Jul 24, 2018
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Vuitton owner LVMH posts rise in first half profits

Jul 24, 2018

France’s LVMH, home to fashion label Louis Vuitton and champagne maker Ruinart, on Tuesday posted a 28% year-on-year rise in underlying profit in the first half of 2018 as Chinese demand for luxury goods shows little sign of abating.

Vuitton pop-up - Photo:Heathrow Airports Limited

Bernard Arnault, Chairman and CEO of LVMH, commented: "The excellent results of the first half of the year attest to the strong desirability of our brands and the effectiveness of our strategy. The performance of the first half is even more remarkable given the unfavorable currency environment. The standards of quality and creativity required from our Maisons, which combine both modernity and tradition, are key to LVMH's success."

The results ease fears of waning demand in the luxury industry’s key growth market. A brewing trade spat between Washington and Beijing, which hit stocks and the yuan, has raised concerns of a trickle-down effect on China’s economy and on luxury purchases even though tit-for-tat tariff hikes have not directly hit the sector.

But Chinese consumers’ appetite for branded goods appears to have largely weathered the dispute so far, in an encouraging sign for LVMH and rivals like Paris-based conglomerate Kering, owner of Gucci.

At LVMH’s powerhouse Louis Vuitton - which ranks alongside independent label Chanel as one of the world’s top luxury labels by sales - Chinese demand was even slightly stronger in the second quarter compared with the first three months of the year, Financial Director Jean-Jacques Guiony said.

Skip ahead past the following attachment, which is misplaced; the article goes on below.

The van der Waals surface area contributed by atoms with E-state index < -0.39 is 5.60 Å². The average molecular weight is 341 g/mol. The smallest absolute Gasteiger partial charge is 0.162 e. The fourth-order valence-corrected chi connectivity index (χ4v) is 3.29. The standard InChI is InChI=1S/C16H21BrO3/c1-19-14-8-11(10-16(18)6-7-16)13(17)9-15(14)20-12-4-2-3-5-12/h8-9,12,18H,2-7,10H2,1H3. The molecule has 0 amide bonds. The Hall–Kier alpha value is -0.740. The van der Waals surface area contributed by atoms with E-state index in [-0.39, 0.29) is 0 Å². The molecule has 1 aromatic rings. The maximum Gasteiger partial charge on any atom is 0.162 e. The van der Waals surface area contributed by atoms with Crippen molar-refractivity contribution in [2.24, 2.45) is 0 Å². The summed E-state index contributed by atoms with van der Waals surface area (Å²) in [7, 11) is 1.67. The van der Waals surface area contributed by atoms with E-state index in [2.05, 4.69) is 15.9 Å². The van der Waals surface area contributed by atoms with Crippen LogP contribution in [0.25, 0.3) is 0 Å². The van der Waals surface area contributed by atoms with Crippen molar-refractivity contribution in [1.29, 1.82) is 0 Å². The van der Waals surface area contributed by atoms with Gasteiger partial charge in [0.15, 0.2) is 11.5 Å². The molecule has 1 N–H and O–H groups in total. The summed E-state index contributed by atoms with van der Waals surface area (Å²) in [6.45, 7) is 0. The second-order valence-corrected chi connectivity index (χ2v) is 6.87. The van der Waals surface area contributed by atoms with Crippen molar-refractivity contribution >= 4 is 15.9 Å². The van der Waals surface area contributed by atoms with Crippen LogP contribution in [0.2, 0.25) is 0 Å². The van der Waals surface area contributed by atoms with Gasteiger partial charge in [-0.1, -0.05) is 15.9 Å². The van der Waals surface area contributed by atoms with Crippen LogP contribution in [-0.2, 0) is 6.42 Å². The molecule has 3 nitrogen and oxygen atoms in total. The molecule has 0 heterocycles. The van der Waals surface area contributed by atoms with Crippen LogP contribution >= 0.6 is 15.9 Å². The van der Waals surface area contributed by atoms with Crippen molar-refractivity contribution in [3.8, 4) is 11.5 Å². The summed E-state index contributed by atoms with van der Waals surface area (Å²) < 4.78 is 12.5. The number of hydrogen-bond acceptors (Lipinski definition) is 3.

“The threats… are there but I don’t think they have materialised yet in any way,” Guiony told a conference call with analysts, referring to currency volatility and the fallout from trade tensions.

Guiony sounded a note of caution for the remainder of 2018, however, when comparison bases for earnings will be tougher and underlying trends - as well as the context on trade tariffs - could change.

And across the group as a whole, revenue growth in Asia excluding Japan dropped to 15% in the second quarter on a like-for-like basis, which strips out currency swings, from 21% in the first quarter.

“Although the luxury industry is not on the frontline on this, such a risk would certainly bear some negative consequences for us,” Guiony said of tariff hikes.

France’s Hermes last week said Chinese demand had remained solid, a trend also noted by British trench coat maker Burberry.


LVMH, which also owns fashion labels like Fendi and Krug champagne, saw strong performance across most divisions.

The group’s profit from recurring operations rose 28% in the first six months of 2018 to €4.65 billion ($5.43 billion), beating expectations.

Excluding accounting effects linked to the integration of German luggage maker Rimowa, like-for-like sales growth in LVMH’s key fashion and leather goods unit would have accelerated to 17% between April and June from 16 a quarter earlier, Guiony said.

The unit is also home to labels like Givenchy, the couture house behind the wedding dress Meghan Markle wore for her marriage to Britain’s Prince Harry in May.

One sore spot was LVMH’s wine and spirits division. Like-for-like sales growth in the division weakened to 3% in the second quarter from 10% in the first. The company said its Hennessy cognac sales by volume dropped in China in the period, as its distributors worked through stocks accumulated in the first quarter for Chinese New Year.

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